Eighth Crusade

The Eighth Crusade was a crusade launched by Louis IX of France against the city of Tunis in 1270. The Eighth Crusade is sometimes counted as the Seventh, if the Fifth and Sixth Crusades of Frederick II are counted as a single crusade. The Ninth Crusade is sometimes also counted as part of the Eighth. The crusade is considered a failure after Louis died shortly after arriving on the shores of Tunisia, with his disease-ridden army dispersing back to Europe shortly afterwards.[1]


Despite the failure of the Seventh Crusade, which ended in the capture of King Louis by the Mamluks, the King did not lose interest in crusading. He continued to send financial aid and military support to the settlements in Outremer from 1254 to 1266.[2] While the "crusade" of the King's brother Charles of Anjou against the Hohenstaufen Kingdom of Sicily occupied Papal attention for some years,[3] the advance of Baibars in Syria during the early 1260s became increasingly alarming to Christendom. The War of Saint Sabas between Genoa and Venice had drawn in the Crusader States and depleted their resources and manpower. The exhausted settlements were systematically overrun by the methodical campaigns of Baibars.[4] By 1265, he had raided Galilee and destroyed the cathedral of Nazareth, captured Caesarea and Arsuf and temporarily took Haifa.[5] In late 1266, Louis informed Pope Clement IV that he intended to go on crusade again.[6]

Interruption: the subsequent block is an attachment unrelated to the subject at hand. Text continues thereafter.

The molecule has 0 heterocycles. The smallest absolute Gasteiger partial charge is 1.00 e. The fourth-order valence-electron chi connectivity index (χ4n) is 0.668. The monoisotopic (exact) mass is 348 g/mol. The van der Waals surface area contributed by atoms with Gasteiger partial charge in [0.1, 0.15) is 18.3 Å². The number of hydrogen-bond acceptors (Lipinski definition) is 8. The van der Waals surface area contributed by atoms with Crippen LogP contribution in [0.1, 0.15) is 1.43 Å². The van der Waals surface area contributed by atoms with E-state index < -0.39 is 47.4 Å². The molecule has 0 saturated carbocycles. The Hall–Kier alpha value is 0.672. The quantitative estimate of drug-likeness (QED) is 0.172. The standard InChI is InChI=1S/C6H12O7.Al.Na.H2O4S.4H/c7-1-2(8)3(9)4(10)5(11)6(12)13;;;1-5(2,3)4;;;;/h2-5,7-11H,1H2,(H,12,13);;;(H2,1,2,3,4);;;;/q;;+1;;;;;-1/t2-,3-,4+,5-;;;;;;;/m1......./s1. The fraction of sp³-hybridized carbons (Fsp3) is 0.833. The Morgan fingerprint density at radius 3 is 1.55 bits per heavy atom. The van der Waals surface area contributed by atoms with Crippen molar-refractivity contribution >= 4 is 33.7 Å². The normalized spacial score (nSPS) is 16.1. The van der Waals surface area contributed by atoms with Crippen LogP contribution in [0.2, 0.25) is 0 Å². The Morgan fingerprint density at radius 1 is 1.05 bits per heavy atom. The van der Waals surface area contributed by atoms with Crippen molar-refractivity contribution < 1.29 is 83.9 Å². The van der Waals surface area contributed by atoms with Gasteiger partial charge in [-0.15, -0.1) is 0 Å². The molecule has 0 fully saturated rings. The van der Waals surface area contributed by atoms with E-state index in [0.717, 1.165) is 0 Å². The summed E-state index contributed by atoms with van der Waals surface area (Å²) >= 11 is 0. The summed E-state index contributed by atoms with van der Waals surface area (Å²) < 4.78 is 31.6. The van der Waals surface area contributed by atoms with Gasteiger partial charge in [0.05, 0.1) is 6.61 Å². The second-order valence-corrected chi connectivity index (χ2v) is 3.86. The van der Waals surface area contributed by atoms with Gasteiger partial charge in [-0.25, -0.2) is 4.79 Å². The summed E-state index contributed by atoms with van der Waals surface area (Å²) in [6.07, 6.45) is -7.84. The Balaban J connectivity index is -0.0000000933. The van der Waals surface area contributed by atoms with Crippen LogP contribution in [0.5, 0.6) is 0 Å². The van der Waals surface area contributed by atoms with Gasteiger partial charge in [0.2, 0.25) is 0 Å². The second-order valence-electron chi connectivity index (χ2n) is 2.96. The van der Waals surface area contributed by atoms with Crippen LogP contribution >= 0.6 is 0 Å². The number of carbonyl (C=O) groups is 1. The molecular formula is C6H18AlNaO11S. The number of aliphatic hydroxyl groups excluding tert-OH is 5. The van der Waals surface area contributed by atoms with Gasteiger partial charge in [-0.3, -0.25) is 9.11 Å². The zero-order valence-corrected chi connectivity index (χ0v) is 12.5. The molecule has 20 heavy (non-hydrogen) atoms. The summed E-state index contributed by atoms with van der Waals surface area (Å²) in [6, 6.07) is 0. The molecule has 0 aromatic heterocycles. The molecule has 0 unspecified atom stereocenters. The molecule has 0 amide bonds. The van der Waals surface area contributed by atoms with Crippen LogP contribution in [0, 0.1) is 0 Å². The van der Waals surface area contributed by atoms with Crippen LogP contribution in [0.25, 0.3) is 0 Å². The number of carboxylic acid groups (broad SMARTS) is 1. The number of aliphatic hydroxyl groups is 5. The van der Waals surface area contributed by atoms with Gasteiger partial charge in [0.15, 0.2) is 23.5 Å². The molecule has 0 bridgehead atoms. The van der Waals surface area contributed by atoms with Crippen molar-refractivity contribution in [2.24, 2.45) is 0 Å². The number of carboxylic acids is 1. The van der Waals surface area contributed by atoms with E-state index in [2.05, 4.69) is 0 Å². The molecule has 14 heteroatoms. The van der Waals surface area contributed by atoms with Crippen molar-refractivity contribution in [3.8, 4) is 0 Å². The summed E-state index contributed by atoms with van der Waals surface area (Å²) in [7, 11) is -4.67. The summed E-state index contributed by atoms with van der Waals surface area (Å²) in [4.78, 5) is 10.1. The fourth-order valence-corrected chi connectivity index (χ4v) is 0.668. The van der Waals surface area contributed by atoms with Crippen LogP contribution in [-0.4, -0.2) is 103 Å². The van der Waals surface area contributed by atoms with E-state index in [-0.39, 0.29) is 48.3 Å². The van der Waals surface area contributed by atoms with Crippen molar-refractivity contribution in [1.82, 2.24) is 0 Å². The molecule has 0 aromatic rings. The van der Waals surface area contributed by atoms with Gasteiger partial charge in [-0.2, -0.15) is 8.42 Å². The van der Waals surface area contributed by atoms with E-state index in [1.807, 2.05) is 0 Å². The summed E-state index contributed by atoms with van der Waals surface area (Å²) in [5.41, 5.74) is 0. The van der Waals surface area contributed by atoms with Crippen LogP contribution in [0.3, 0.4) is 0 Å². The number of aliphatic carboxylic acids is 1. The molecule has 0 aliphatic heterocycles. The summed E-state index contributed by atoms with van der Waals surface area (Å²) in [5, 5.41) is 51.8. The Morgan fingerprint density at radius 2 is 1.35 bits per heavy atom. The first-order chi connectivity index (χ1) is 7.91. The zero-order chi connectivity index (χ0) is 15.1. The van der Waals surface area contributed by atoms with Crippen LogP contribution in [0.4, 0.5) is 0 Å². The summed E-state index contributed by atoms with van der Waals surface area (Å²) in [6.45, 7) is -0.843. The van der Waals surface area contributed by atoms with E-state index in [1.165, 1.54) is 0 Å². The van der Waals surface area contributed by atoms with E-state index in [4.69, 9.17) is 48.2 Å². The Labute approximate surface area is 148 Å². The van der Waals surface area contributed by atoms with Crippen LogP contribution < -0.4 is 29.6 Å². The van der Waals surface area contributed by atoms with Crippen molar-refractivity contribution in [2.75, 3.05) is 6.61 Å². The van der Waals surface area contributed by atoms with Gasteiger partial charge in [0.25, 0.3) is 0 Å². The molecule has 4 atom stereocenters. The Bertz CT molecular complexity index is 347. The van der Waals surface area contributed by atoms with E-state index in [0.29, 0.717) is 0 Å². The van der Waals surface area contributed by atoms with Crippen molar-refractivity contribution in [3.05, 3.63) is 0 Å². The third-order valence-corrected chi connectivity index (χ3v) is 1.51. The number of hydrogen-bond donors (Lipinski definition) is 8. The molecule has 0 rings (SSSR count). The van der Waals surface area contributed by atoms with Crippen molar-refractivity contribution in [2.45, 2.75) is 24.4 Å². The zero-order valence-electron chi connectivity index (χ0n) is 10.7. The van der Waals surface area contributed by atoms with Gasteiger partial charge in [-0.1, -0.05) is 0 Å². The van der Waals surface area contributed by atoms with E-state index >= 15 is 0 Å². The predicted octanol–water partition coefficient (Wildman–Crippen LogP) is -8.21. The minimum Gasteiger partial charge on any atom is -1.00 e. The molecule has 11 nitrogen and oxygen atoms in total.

Other Languages
asturianu: Octava cruzada
Ελληνικά: Η΄ Σταυροφορία
español: Octava cruzada
Esperanto: Oka krucmilito
Bahasa Indonesia: Perang Salib Kedelapan
italiano: Ottava crociata
Bahasa Melayu: Perang Salib Kelapan
Nederlands: Achtste Kruistocht
日本語: 第8回十字軍
português: Oitava Cruzada
română: Cruciada a opta
српски / srpski: Осми крсташки рат
srpskohrvatski / српскохрватски: Osmi križarski rat